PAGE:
Russian President Vladimir Putin will meet with the head of Anglo-Dutch energy giant Royal Dutch Shell Ben Van Buerden this week to discuss liquefied natural gas (LNG) projects, the Kremlin’s press service said, according to RIA Novosti.
“Shell is one of the largest foreign investors in [the] Russian economy, with over $15bn [in] investment. The company [has been] working in Russia since 1892, when it first sold gasoline in [the] Russian empire. We have a lot to talk about,” Putin’s press secretary Dmitry Peskov told the news agency. “To be serious, we have many projects related to LNG,” he added.
However, minutes after the meeting with Van Buerden was published on the Kremlin website, the only commitment from Shell that came from the CEO was the one to open an additional 260 fuel filling stations in five years, in addition to the 300 already operated by Shell in Russia.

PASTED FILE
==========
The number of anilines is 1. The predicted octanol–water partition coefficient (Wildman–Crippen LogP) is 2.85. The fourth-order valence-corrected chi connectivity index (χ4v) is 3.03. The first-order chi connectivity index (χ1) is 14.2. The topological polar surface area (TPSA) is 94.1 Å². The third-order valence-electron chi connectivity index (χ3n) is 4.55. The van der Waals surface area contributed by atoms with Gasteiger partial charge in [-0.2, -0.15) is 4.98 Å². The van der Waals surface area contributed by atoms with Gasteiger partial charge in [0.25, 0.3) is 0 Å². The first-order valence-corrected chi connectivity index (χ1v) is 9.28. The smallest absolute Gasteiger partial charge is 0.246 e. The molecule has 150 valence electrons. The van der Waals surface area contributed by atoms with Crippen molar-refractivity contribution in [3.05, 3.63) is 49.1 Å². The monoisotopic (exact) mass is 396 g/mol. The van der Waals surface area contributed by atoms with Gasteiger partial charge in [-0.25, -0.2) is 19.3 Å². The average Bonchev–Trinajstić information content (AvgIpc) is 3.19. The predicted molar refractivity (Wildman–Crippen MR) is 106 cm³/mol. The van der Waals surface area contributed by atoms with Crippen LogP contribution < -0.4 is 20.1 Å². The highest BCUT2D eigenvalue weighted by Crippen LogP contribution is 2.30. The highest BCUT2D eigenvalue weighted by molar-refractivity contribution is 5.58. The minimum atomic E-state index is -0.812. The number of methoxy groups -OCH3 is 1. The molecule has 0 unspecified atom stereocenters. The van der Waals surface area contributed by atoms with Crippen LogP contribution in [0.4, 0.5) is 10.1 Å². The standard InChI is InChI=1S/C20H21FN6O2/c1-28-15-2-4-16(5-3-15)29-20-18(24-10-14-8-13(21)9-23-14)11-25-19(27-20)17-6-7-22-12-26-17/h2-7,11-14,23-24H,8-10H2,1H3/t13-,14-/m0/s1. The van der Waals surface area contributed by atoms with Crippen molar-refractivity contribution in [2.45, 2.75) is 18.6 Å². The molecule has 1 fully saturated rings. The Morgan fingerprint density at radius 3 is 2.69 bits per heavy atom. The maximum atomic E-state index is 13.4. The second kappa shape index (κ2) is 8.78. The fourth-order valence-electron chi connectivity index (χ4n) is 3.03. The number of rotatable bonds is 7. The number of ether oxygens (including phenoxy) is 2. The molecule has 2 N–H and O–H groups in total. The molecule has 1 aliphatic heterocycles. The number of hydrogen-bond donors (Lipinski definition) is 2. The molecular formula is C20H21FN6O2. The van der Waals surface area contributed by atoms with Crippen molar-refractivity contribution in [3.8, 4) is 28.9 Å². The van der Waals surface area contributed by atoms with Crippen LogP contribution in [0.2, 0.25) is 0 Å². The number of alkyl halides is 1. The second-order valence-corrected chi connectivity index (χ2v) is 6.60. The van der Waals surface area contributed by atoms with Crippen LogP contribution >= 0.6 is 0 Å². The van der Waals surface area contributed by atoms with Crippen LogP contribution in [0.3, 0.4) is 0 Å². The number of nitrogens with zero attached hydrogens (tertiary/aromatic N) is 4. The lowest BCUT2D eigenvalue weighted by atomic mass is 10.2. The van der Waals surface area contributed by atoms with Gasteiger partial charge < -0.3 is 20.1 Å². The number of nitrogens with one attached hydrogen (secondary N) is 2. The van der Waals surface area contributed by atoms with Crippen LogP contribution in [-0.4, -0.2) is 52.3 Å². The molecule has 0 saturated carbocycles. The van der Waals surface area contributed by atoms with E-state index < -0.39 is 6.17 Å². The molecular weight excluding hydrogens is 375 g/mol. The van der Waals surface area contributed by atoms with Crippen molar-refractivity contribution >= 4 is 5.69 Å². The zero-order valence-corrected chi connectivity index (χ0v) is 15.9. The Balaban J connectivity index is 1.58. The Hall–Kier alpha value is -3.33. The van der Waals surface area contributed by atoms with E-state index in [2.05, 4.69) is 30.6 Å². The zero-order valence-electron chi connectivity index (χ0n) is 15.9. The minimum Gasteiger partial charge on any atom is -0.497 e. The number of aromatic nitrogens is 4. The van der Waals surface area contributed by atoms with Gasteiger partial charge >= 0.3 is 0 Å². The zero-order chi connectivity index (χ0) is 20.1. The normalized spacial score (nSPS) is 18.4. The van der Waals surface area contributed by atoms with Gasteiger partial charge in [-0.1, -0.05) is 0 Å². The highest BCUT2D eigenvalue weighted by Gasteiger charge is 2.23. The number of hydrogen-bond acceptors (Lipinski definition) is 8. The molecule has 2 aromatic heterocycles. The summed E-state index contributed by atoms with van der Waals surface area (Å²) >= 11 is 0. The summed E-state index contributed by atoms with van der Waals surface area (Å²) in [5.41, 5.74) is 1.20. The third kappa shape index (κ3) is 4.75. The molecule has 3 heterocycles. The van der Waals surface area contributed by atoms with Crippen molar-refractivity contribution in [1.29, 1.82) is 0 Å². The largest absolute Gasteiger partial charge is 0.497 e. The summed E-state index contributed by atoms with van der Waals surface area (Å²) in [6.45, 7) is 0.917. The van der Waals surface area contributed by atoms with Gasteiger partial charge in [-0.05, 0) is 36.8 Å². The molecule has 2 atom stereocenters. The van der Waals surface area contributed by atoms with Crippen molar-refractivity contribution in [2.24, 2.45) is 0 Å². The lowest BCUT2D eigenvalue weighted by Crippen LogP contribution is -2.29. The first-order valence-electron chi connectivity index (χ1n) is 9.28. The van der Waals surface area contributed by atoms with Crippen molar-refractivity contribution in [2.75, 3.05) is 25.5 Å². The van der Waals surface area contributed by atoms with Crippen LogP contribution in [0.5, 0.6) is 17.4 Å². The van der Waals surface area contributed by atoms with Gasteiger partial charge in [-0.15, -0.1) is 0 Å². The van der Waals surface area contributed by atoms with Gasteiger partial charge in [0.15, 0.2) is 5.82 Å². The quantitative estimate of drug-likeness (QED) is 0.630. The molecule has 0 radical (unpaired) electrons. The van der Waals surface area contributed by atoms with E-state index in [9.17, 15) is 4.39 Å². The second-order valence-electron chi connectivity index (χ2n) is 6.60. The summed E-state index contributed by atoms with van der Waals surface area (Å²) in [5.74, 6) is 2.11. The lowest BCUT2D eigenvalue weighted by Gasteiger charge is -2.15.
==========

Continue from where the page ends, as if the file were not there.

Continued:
Since 1994 Shell has been producing LNG at the Sakhalin Energy project, owning 27.5% minus one share, together with Mitsui and Mitsubishi (12.5% and 10%, respectively) and Gazprom (50% plus one share).
According to Intellinews, LNG is Gazprom’s weak spot, as the company operates the only LNG plant in Sakhalin and is facing delays in the planned Baltic LNG project after the pull-out of Shell. In the meantime its domestic rival Novatek has almost caught up with the state oil and gas majors in terms of capitalisation after adopting and successfully carrying out an ambitious LNG strategy.
Russian media note that Shell pulled out from Baltic LNG after Gazprom re-qualified the project as an integrated gas-chemical complex. Analysts surveyed by Vedomosti commented that sanctions were seriously limiting the ability of Shell to expand its presence in Russia.